Ducks' Fowler makes another good move . . . and so does Penguins' Crosby
So when club executives told him he would stay in the NHL this season instead of returning to his junior team, he made another wise decision after considering where to live.
Fowler has moved into a room at the Orange County home of future Hall of Fame defenseman Scott Niedermayer, who has been doing some scouting for the Ducks this season while he explores his post-playing career options. Fowler, who will be 19 next month, fits in well because he’s only about seven years older than the eldest of Scott and Lisa Niedermayer’s four sons. So far he hasn’t been asked to do any babysitting, but he’s available.
“They gave me my own room kind of away from everything,” Fowler said Friday after the Ducks practiced in preparation for Friday’s game against Pittsburgh at the Honda Center.
“They have a lot going on. It’s awesome for them to open their home to me and just make me feel welcome. So I think it’s been a great fit so far.”
The best fit is at the dining table.
“As a young, 18-, 19-year-old kid I definitely don’t have as much experience in the kitchen as some of these other guys,” he said. “I think it’s good to always have a home-cooked meal there for me and just know that there’s a safe place for me to go where people care about me. I think it’s pretty special.
“I had some steak before last game and that was delicious. Better than room service in the hotel or anything like that. That’s what I mean. They take great care of me there.”
In living at the home of an older and illustrious player, Fowler is following the path taken by Pittsburgh’s Sidney Crosby, who has bunked at Mario Lemieux’s house since he entered the NHL. Crosby bought his own place but hasn’t moved in yet.
“It takes time to get adjusted, to just kind of mature and become a real professional, so any time you can find a situation like that where someone is happy to open their home to you I think you should take advantage of it,” said Fowler, who is from Windsor, Canada.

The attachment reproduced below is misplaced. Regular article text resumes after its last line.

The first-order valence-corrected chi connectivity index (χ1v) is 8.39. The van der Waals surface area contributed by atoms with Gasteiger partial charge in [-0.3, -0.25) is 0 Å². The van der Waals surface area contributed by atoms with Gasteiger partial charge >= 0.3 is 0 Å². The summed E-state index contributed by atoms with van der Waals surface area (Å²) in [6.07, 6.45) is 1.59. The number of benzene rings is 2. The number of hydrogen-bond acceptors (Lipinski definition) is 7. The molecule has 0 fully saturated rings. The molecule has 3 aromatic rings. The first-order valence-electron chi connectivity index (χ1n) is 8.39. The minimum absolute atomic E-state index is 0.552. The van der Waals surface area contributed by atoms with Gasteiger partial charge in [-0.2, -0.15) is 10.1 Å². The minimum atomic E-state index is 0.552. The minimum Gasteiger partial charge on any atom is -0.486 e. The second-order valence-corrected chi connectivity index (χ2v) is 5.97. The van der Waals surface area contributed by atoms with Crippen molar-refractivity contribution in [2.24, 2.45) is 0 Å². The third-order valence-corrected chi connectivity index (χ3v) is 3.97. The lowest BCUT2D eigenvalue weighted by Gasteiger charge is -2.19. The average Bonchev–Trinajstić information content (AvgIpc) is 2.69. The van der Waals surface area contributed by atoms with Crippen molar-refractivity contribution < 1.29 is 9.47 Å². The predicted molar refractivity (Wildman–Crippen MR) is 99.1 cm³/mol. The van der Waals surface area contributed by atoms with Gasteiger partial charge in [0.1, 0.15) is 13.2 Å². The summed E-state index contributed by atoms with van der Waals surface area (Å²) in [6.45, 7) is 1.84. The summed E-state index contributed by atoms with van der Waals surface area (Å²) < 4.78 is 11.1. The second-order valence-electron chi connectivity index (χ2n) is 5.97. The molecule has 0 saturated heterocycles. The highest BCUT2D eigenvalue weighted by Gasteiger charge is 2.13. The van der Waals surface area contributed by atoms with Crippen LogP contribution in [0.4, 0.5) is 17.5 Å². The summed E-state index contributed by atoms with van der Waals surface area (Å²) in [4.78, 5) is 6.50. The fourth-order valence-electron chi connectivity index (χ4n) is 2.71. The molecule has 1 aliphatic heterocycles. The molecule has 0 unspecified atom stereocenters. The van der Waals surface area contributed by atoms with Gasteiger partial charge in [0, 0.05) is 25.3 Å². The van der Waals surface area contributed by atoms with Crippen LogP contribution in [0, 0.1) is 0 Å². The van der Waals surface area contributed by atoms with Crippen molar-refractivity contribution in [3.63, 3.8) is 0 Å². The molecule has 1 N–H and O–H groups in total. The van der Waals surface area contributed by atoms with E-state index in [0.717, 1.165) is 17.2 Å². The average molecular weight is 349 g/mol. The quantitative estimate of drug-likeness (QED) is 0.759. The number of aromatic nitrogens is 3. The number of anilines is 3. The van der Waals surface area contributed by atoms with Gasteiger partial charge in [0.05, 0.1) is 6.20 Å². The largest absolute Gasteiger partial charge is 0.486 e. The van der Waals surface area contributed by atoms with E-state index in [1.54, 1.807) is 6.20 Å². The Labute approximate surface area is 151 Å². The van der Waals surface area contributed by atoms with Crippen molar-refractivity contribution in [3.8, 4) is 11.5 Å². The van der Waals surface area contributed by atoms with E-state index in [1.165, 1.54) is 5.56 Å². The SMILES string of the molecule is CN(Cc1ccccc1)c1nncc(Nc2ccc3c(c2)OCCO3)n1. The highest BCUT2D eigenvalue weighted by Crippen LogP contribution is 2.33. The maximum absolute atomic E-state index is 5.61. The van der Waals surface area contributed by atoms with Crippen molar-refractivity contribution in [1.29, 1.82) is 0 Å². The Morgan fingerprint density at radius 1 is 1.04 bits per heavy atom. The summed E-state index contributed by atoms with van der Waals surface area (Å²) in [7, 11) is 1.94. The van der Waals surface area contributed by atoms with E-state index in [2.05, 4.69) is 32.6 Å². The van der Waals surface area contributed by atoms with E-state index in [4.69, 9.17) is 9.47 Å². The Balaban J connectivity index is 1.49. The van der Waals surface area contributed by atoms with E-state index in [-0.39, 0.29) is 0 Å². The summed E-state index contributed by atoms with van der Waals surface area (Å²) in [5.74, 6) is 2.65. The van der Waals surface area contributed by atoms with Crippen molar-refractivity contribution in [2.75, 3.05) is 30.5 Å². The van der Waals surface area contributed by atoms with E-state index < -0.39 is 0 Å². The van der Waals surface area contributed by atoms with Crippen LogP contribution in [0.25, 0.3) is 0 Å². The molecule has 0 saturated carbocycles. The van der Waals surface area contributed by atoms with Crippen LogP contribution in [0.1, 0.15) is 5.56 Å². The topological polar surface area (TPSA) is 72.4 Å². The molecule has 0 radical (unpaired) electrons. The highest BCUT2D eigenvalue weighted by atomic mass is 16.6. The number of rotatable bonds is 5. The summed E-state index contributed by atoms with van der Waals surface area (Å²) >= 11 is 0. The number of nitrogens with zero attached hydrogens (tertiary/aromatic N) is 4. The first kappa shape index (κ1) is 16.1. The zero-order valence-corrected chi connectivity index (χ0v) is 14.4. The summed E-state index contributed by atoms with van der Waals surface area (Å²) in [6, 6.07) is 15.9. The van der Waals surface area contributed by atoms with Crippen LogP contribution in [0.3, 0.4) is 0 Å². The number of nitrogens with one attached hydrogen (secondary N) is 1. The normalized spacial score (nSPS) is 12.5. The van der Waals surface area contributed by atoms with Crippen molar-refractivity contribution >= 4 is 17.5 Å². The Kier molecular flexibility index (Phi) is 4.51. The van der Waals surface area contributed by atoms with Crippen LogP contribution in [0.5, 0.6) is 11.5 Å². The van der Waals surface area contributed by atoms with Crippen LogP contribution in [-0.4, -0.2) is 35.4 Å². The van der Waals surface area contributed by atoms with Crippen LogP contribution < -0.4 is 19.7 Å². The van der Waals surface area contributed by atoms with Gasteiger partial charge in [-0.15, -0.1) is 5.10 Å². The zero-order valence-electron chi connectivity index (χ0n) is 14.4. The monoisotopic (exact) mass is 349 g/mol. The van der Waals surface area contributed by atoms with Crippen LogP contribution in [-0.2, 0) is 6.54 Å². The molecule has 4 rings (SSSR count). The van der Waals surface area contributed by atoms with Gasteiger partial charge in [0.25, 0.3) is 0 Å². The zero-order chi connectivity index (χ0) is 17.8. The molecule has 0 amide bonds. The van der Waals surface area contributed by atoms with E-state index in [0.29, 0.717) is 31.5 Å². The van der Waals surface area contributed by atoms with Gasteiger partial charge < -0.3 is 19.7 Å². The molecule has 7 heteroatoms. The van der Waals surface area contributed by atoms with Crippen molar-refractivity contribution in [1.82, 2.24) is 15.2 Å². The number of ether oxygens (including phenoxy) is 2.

Speaking of Crosby, he said after the Penguins’ morning skate that the team is still trying to find a consistent rhythm. The Penguins enter Friday’s game with only one win in their last five and a record of 6-6-1.
What needs to get better?
“A lot of things,” Crosby said. “It’s not a matter of one thing. It hasn’t been the case. There have been games when we haven’t executed well and games we didn’t compete as much as we needed to. Unfortunately it’s not something that’s a quick fix. We’ve got to do it game after game and make sure we’re executing right and ready to compete.
“That’s something in here that we have to solve. It’s not Xs and O's. For the most part it’s making sure we’re focused and ready to compete.”
Pittsburgh Coach Dan Bylsma, a former grind-line forward for both the Kings and Ducks, admitted to having mixed emotions when he saw Crosby fight Dallas’ Matt Niskanen on Wednesday. It was the fifth fight of Crosby’s career and first this season.
Bylsma's first thought?
“Don’t break your hand,” he said.
“It’s not the first time I’ve seen him fight. It’s not the first time I knew he had intentions of doing it. Those are a long 30 seconds, I guess. You wait for it to be over so you see him on the way to the box to make sure he’s not hurt.
“Every time he’s been in a situation like that or done that it’s for a reason, and it’s had an effect on our team. So you don’t ever want to see it happen but it has a lot of positives, whether it’s in the game or at that point in the season or where we’re at as a team. He’s done it for a reason.”
We’ll have more on the Ducks’ game against the Penguins later at www.latimes.com/sports
Photo: Ducks defenseman Cam Fowler looks to pass from the blue line against Phoenix last month. Credit: Harry How / Getty Images